The neighborhood’s main street is Carrollton Avenue which is lined with beautiful Southern oaks and includes features such as the St. Charles Avenue Streetcar running on the central median. Tulane University and Loyola University New Orleans are located just three blocks below the neighborhood allowing many students, staff, and faculty to support the local businesses of Carrollton. In addition to the two main streets of Carrollton and Saint Charles Avenue, the neighborhood also hosts two traditional neighborhood main streets that are feature both mixed residential and commercial use. On Maple Street, the neighborhood offers numerous restaurants, coffee salons, bars, and upscale shops. Upper Carrollton also features Oak Street, a busy center for moderately larger businesses that range from restaurants, live music venues like the Maple Leaf Bar to hardware stores. In the Northern Carrollton section, Palmer Park hosts moderately-sized live music festivals every year. In the park, memorials to Carolltonians who died in World War I is featured as another remnant of the neighborhood’s historical ties.

One historic section that guests should appreciate while in the area is the “Black Pearl”, a 20th century predominately African-American part of Carrollton along the riverfront. The Queen of Gospel music, Mahalia Jackson, was a prominent player from this area. In the late 1800s, Carrollton was the site of the Rising Sun Hall which was a building used for Social Aid and Pleasure Club meetings, used for dances and functions. It is thought that it was the inspiration for the famous 1960’s song “The House of the Rising Son” by The Animals.

Historically, the neighborhood became home to a melange of ethnicities including German, Irish, and numerous European settlers in the 19th century. In addition, freed slaves were able to own homes in this area before the Civil War.

Landmarks and Restaurants:

As you stroll throughout this elegant community, you will find remnants of strong community ties, history, and a united pride in ethnic heritage. It’s easy to reminisce about the historical events that have come to call Carrollton home. Enjoy the eclectic landscape that the area has to offer!

New Orleans Neighborhood Series: Carrollton

New Orleans Neighborhood Series: Algiers Point

 

 

 

 

 

 

 

 

 

NOLA’s Algiers Point neighborhood is a a quiet suburb on the Mississippi River’s West Bank. Coined Algiers Point in the 1970’s, it’s known for its quaint houses, small art galleries, the open-air concerts at Algiers Ferry Landing and its three miles of walking and biking trails along its riverfront, the perfect stretch for picnics and enjoying great views of the New Orleans skyline.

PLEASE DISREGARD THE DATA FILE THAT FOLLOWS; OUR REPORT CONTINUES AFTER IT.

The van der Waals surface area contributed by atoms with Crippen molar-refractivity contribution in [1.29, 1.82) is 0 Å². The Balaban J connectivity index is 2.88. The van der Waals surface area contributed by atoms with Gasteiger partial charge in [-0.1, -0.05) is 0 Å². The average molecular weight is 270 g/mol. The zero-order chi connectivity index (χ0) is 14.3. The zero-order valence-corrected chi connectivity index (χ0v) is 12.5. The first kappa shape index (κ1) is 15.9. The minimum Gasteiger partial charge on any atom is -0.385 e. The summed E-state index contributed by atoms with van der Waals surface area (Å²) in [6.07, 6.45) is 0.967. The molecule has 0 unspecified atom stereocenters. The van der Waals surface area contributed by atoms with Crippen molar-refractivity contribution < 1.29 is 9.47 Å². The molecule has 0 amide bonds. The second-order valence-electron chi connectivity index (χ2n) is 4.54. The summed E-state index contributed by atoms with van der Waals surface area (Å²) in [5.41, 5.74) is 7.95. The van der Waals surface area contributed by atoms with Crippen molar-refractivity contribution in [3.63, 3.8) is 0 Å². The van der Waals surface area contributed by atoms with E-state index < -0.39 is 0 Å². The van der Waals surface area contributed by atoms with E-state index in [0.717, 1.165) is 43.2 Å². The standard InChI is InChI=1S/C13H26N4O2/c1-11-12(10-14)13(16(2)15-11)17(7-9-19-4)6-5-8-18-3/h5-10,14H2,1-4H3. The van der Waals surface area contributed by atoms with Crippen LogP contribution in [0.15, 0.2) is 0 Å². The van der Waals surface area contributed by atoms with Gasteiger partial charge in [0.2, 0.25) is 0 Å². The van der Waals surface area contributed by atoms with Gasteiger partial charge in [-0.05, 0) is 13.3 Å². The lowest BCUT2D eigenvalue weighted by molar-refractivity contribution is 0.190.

The City Planning Commission defines the area as approximately 50 city blocks bounded by Opelousas Avenue, Pacific Avenue and the river. Some houses in Algiers Point predate the Civil War, though most of the houses were built after the fire of 1985 destroyed much of the original housing.

Algiers Point History

Algiers was part of the land grant given to New Orleans founder Jean Baptiste LeMoyne, Sieur de Bienville by the Company of the Indies in 1719. Before being annexed to New Orleans in 1970, Algiers was a bustling town with its own governance and thriving economy. The Algiers-Canal Street Ferry began operating in 1827, and has been in continuous operation ever since. The area became known for shipbuilding, repair and other riverfront endeavors, and by the 1850’s, rail yards lining the riverside employed many of the town’s residents. At its height, Algiers Point operated six separate ferries to New Orleans’ East Bank, including one capable of carrying livestock and railroad cars.

The town was built on the site of the Duverje Plantation, which was subdivided by its owner around 1839. The plantation home, built in 1812, became the Algiers Courthouse, but was ultimately destroyed by the fire of 1895. The fire also leveled several blocks of the original neighborhood, demolishing much of the early architecture.

Algiers Point Today

While some early buildings still exist, including several Greek Revival, Italianate and Victorian styles, the District is now largely comprised of early 20th century architectural styles.

Given its long history as an independent municipality, Algiers Point retains a small-town atmosphere, largely independent from the bustle of the French Quarter and the rest of the city despite its close proximity. Today, it’s a favorite for local musicians and artists. Some even refer to it as “the Brooklyn of New Orleans.”

Landmarks and Events

Some great locations to visit in Algiers Point include:

Cafes, Restaurants and Bars

Homey pubs and restaurants are a staple in Algiers Point:

Algiers Point has something for everyone. If the lovely old oak trees and pastel cottages don’t charm you, the parks, restaurants and galleries certainly will. Check out the rest of my neighborhood series to learn about other great areas in New Orleans.

New Orleans Neighborhood Series: Algiers Point

New Orleans Neighborhood Series: St. Claude

 

 

 

 

 

 

 

 

St. Claude Avenue has emerged as a New Orleans hotspot for locals and tourists alike, attracting visitors with a string of art galleries, dance clubs, live music and restaurants. The St. Claude neighborhood, also known as the Upper 9th Ward, has become a mecca for fringe artists and performers seeking to align themselves with a more “authentic” version of New Orleans. The neighborhood includes the attractions of St. Claude Avenue, as well as plenty of residential space within its interior. It’s one of the oldest parts of the city, and much of it remains largely unchanged, offering charming historic housing stock for a fraction of the price. It’s an up-and-coming area that, given its slate of younger residents, thriving art scene, and recent press, some might argue has already made it big.

St. Claude is a subdistrict of the Bywater District, which has also garnered national attention for its recent renaissance. St. Claude’s boundaries, as defined by the City Planning Commission, include: Law, Montegut and North Galvez Streets to the north, Lesseps Street to the East, Burgundy Street, Clouet Street and St. Claude Avenue to the south, and Franklin Avenue to the west.